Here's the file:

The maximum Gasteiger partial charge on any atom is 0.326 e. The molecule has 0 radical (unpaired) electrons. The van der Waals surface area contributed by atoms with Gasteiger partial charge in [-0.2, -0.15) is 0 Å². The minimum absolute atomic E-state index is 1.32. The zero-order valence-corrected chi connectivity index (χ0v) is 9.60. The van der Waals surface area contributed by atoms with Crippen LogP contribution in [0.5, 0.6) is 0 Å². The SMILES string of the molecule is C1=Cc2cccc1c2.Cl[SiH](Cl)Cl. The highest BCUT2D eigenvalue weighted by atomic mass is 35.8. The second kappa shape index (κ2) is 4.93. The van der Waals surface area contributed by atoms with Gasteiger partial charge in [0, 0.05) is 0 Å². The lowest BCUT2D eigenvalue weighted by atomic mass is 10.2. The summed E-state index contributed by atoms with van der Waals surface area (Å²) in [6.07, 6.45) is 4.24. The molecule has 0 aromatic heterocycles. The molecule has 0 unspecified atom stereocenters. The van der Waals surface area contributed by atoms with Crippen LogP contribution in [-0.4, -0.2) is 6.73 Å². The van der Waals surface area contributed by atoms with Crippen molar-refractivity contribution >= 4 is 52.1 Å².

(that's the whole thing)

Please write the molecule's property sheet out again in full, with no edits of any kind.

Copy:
The maximum Gasteiger partial charge on any atom is 0.326 e. The molecule has 0 radical (unpaired) electrons. The van der Waals surface area contributed by atoms with Gasteiger partial charge in [-0.2, -0.15) is 0 Å². The minimum absolute atomic E-state index is 1.32. The zero-order valence-corrected chi connectivity index (χ0v) is 9.60. The van der Waals surface area contributed by atoms with Crippen LogP contribution in [0.5, 0.6) is 0 Å². The SMILES string of the molecule is C1=Cc2cccc1c2.Cl[SiH](Cl)Cl. The highest BCUT2D eigenvalue weighted by atomic mass is 35.8. The second kappa shape index (κ2) is 4.93. The van der Waals surface area contributed by atoms with Gasteiger partial charge in [0, 0.05) is 0 Å². The lowest BCUT2D eigenvalue weighted by atomic mass is 10.2. The summed E-state index contributed by atoms with van der Waals surface area (Å²) in [6.07, 6.45) is 4.24. The molecule has 0 aromatic heterocycles. The molecule has 0 unspecified atom stereocenters. The van der Waals surface area contributed by atoms with Crippen LogP contribution in [-0.4, -0.2) is 6.73 Å². The van der Waals surface area contributed by atoms with Crippen molar-refractivity contribution >= 4 is 52.1 Å².